Enjoy yourself, while you're still in the pink

The years go by, as quickly as a wink

Enjoy yourself, enjoy yourself, it's later than you think

You're gonna take that ocean trip, no matter come what may

You've got your reservations made, but you just can't get away

Next year for sure, you'll see the world, you'll really get around

But how far can you travel when you're six feet underground?

Score: Army 1; Marines 0. In fact the song was a premonition of what was about to go down.

Unloading continued apace. All night long. Everyone was exhausted come the dawn.

May I introduce you to two of the Marines in this picture? Leading on your right with the papers in his hand is the Company First Sergeant. I remember his name was Vissert. When our Company Commander Captain, John Finn, was hit between the horns by what probably was a machine gun bullet, Vissert was one of two Marines who helped him down to the Battalion Aid Station. Finn's forehead looked as if he had a soup spoon gouge out his skull. You could see the frontal lobe of his brain throbbing. He was on his feet and cogent while being assisted to the rear.

This was on the 342 Massif at Ching Dong Ni. Finn received a hit while trying to drag to the rear the body of his Second Platoon Commander. Not a wise move but gutsy. The Platoon Commander was, without much doubt, killed instantly by a burst of machine-gun fire that struck him in the upper chest and face. Vissert did not return to 342 after he had deposited Finn.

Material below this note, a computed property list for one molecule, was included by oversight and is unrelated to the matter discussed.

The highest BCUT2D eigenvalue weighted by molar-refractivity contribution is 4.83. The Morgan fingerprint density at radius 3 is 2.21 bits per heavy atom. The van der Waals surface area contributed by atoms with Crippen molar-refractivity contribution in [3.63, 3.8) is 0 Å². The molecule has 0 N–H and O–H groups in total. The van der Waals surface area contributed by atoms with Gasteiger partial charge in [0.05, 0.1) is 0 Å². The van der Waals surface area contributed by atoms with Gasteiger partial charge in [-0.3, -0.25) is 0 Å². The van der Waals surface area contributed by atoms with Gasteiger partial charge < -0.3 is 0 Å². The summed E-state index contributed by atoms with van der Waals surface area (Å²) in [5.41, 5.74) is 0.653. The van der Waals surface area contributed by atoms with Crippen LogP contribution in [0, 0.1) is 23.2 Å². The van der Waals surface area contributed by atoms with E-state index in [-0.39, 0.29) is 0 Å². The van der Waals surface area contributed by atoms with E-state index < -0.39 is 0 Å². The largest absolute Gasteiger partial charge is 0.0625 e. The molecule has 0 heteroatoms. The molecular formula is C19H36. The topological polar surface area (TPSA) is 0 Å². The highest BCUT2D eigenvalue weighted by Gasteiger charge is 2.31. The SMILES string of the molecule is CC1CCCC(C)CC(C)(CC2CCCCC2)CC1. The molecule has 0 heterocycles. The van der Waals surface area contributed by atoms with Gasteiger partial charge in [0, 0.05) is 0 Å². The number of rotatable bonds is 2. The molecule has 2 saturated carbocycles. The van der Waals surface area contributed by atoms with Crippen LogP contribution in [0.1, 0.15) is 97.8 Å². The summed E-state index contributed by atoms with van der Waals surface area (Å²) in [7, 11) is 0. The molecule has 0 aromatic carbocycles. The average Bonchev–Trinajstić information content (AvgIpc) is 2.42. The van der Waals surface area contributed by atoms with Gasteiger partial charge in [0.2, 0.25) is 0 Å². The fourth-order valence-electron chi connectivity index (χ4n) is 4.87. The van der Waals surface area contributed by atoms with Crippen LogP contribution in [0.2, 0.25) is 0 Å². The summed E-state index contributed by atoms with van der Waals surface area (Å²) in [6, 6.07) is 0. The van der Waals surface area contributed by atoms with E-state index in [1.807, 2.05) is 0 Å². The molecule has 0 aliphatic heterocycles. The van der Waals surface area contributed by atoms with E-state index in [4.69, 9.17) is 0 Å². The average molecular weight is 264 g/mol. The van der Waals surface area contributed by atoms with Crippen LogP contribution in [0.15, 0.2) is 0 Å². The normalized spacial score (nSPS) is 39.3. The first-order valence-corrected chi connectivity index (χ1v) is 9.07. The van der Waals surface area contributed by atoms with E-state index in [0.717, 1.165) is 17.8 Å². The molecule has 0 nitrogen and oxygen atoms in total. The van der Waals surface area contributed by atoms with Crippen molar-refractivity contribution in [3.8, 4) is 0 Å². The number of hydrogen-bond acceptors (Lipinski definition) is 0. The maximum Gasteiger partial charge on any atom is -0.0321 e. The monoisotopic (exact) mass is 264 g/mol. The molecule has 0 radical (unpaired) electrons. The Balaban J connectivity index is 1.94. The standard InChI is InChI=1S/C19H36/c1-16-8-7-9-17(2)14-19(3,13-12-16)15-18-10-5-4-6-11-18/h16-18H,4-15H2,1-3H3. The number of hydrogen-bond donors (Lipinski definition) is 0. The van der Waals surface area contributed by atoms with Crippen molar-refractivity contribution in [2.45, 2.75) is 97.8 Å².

The other Marine leading the charge on your left is Master Gunnery Sergeant "Nigger" Reeves. Now don't go a'gettin your skivvies all knotted up. Reeves was as white as any other Marine in the company. The intervening variable was that he had spent years in such places as Haiti, the Dominican Republic, Honduras, and Nicaragua. The skin on his face and any other area of his body exposed to the sun had turned a dark mahogany color. Such affliction was common among the old timers in the Corps. Striding along in the picture, with his map case, he looks like what he is-a professional Marine.

The afternoon of August 10th, 1950, I was sitting in the right-hand front seat of a jeep. Someone had thoughtfully mounted a machine gun so that anyone in my position could sweep the countryside with it. When our Recon Point was ambushed, and the firing began, I cranked a round in the chamber and gleefully looked for a target to eliminate. Alas, that was not to be. Our jeep was hit first by a burst of fire, and the driver and two Marines sitting in the back were killed. "Nigger" received wounds in both knees. The war was over for him. I didn't get a scratch. First thing I did was give up the thought of being a machine gunner. I hit the ditch and burrowed into the dirt. It would be another half hour before I was laid low, and for me, the fight on the Pusan Perimeter was over.

Now, how about all of those troopers in the long ranks pictured? Fourteen of them were KIA on the 342 Massif. I guess that 2/3 of those left would have been killed or wounded during the First Battle of the Naktong. A number of the remaining would have been killed or wounded during the Second Battle of the Naktong. Comparatively few of them would see Inchon on the 15th of September.

And so you have visited my world as it was in August, 1950. It was a world full of death, blood, pain and considerable confusion. I never enjoyed the war after that.